Youth

Helping Others

hands people friends communication
Photo by Pixabay on Pexels.com

One of the things I love about rural communities is the amount of help and support given when people go through difficult times. I can attest to that, on several occasions. For example, when my mom had her stroke in 2011, neighbors, coworkers and friends        stepped up to provide support, send cards and helped out when I was needing to make trips to visit her. Also in 2011, 2012 and 2014, I was laid up with ankle surgery and very blessed that many people in the community helped watch my girls, made meals for our family and showed many other acts of kindness.  A quote by Ralph Waldo Emerson is one of my favorite, “The purpose of life is not to be happy. It is to be useful, to be honorable, to be compassionate, to have it make some difference that you have lived and lived well.”

Recently, I’d like to give special recognition to County 4-H Councils, 4-H superintendents, FFA advisors and county fair board/ag societies for the numerous hours spent working to allow youth to showcase their projects. I have been so amazed at the creativity, dedication and time spent to help us as Extension staff find ways youth can be celebrated. While county fairs will look different and there won’t be the opportunity to socialize as normal, I am so excited that youth will be able to compete and continue learning life skills.

A part of the 4-H pledge is to “pledge one’s hands to larger service” and “heart to greater loyalty”. These are the values we try to instill in our 4-H youth. It is great to see youth helping each other during 4-H workshops and programs and friendships being made. There is actually research that shows how helping others has benefits for themselves. A professor, Thomas G. Plante from Santa Clara University and adjunct clinical professor of psychiatry at Stanford University has found that his students who attend a spring break trip working with people in poor and marginalized areas managed stress better than those who did not attend trips. He believes the research finding is due to a matter of perspective. Additionally, when helping others, you generally experience more empathy, compassion and solidarity with others as well.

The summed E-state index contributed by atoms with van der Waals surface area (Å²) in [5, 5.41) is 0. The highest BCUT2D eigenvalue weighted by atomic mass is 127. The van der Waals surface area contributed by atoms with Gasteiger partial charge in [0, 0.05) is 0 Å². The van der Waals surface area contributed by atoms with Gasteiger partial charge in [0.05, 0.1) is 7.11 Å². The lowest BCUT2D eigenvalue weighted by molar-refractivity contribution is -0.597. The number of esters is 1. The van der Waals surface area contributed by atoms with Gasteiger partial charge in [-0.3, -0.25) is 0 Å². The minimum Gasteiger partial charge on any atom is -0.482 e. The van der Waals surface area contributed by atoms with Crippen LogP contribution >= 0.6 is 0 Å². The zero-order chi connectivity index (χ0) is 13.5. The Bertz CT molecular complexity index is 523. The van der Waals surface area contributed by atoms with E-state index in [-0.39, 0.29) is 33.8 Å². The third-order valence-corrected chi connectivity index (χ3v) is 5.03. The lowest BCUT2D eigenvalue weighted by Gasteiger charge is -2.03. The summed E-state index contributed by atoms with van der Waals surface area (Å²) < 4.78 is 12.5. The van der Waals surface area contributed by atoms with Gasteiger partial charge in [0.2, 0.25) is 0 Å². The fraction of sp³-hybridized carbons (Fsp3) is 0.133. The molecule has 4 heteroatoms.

As we approach county fair season, it is important to remind adults, as well as youth of 4-H’s core values of helping others with our hands. It might improve their stress management abilities and make for a smoother fair for all involved. Rather than seeking out problems, remember the 4-H pledge and help others. You’ll likely be happier and create a better experience for everyone around you. So, instead of only worrying about your exhibits or animals or trying to get others in trouble, consider helping a fellow exhibitor and fill one’s bucket with water or calling that person and telling them their animal is running low on water. If an exhibitor is struggling to know where to check-in their static exhibit, offer to help them.

By practicing these small acts of kindness, you might be surprised how much less stressed you and those around you will be. I am certainly appreciative of a 4-H parent who helped my daughter last year by putting her calf in after it somehow got out of its pen. “I pledge my head to clearer thinking, my heart to greater loyalty, my hands to larger service and my health to better living, for my club, my community, my country and my world.”  If we practice these principles, we can make a positive difference in the lives of others.

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